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Mayor Koch Remained Staunchly Private On Matters Of Sexual Orientation

Ed Koch at Esquire Magazine's 70th Anniversary party in New York City - Feb. 20, 2003 (credit: Evan Agostini/Getty Images)

Ed Koch at Esquire Magazine’s 70th Anniversary party in New York City – Feb. 20, 2003 (credit: Evan Agostini/Getty Images)

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NEW YORK (CBSNewYork)Late Mayor Ed Koch was a strong supporter and champion of gay rights, but when it came to the issue of his own sexual orientation, he steadfastly maintained a commitment to privacy.

Koch, who died Friday at the age of 88, addressed his commitment to gay rights as mayor in a 2007 column for New York Press.

“Yes, we have come a long way since I signed an executive order in January of 1978 in my first 30 days as mayor prohibiting government discrimination on the basis of sexual orientation in employment and housing,” Koch wrote in the column. “We went even further in 1986 when the city council prohibited private sector discrimination against gays, lesbians, bisexuals and transgendered in employment and housing.”

Koch also expressed support for gay marriage in New York state in the column, four years before a marriage equality law was actually passed. He also urged the openly lesbian City Council Speaker Christine Quinn to march in the Gay Pride Parade, and vowed to march alongside her.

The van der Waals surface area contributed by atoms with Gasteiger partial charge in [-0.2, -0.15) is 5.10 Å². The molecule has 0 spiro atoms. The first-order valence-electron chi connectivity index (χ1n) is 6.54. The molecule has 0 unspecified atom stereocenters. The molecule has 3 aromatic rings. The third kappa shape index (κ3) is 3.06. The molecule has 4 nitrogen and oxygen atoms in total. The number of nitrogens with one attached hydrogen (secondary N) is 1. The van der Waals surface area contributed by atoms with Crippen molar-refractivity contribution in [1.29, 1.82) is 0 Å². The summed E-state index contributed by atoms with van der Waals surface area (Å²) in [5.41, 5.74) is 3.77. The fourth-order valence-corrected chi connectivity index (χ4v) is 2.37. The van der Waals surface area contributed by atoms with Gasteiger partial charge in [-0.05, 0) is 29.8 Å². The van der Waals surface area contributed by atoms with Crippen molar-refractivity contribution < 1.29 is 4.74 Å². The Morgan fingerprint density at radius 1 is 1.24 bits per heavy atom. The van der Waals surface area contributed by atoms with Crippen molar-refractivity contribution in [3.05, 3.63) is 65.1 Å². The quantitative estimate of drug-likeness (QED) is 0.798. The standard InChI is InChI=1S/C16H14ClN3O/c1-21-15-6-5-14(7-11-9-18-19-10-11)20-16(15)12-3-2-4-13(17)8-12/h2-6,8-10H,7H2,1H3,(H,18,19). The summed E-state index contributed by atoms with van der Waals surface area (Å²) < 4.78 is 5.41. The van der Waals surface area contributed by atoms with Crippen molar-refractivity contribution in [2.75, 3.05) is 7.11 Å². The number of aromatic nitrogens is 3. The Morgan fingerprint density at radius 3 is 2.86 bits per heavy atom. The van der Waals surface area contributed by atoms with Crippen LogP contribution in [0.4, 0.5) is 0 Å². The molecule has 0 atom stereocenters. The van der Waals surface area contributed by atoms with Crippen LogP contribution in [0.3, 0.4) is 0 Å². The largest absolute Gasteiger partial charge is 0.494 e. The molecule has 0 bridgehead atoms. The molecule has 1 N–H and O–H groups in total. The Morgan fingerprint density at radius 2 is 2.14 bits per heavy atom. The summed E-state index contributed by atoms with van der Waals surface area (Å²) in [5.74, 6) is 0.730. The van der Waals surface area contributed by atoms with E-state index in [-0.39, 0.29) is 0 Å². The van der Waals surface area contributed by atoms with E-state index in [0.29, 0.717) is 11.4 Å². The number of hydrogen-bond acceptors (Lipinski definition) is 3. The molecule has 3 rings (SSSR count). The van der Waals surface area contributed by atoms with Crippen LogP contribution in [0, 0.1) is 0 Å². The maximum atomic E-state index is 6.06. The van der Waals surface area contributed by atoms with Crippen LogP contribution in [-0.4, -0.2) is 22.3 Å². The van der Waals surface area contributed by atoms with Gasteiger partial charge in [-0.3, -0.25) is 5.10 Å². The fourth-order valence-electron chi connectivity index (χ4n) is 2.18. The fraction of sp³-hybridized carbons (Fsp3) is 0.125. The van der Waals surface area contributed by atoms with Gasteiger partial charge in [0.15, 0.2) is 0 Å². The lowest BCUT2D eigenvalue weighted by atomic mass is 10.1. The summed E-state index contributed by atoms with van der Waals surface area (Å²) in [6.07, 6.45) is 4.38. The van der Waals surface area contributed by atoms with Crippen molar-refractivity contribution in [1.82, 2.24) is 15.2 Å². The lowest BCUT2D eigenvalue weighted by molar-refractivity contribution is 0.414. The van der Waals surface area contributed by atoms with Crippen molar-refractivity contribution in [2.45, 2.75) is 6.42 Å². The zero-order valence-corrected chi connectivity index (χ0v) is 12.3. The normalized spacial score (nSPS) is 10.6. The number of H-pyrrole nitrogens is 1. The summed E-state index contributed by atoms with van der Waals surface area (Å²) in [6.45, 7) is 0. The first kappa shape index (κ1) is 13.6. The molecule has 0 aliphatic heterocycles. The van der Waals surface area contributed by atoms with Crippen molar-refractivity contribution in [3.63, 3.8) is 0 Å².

But while Koch, a lifelong bachelor, said he was heterosexual in 1989 – prompting a banner headline on the cover of Newsday – he later declared repeatedly, and in strong language, that the issue was nobody’s business.

“There were lots of people who believed I was gay and voted for me. Lots of people who didn’t believe I was gay, and voted for me, and most people didn’t care,” Koch said in an outtake from the VH1 documentary “NY77.” “And my attitude was “f**k ’em.”

Earlier in his 1992 autobiography, he wrote, “Whether I am straight or gay or bisexual is nobody’s business but mine.”

During Koch’s terms as mayor, many gay rights activists criticized him for what they said was a lack of action against the AIDS epidemic. They claimed that the reason was that Koch himself was gay and wanted to keep it a secret.

Among Koch’s harshest critics on the AIDS issue was Larry Kramer, a playwright and founder of the gay rights group ACT-UP. In 1985, Kramer penned a play, “The Normal Heart,” that focused largely on a group of gay men’s failure to get Mayor Koch’s attention and the city’s help in the wake of the AIDS crisis.

David France, the filmmaker who created “How to Survive a Plague,” also called Koch’s response to the AIDS crisis a “failure” in a Friday New York Magazine column in the wake of the former mayor’s death.

While “no mayor could have stopped the virus from its diabolical campaigns in the bloodstream,” France wrote that Koch “could have shown leadership. He could have promoted risk reduction and community education.”

He wrote that because of actions taken by then-San Francisco Mayor Dianne Feinstein, the AIDS crisis was not nearly as devastating in that city.

But in 1994, Koch himself insisted that New York actually did more for AIDS than San Francisco, calling activists “brainwashed” to believe they were getting shortchanged in New York City, according to a New York Times report.

And some were far more forgiving about Koch’s response to the AIDS crisis. In the 2006 John Cameron Mitchell movie “Shortbus,” a former New York City mayor character who appears to be based on Koch gives an emotional explanation for his response to the AIDS crisis to a younger man.

“People said I didn’t do enough to prevent the AIDS crisis, because I was in the closet. That’s not true,” the mayor character says in the movie. “I did the best I could. I was scared, and impermeable. Everybody knew so little then. I know even less now.”

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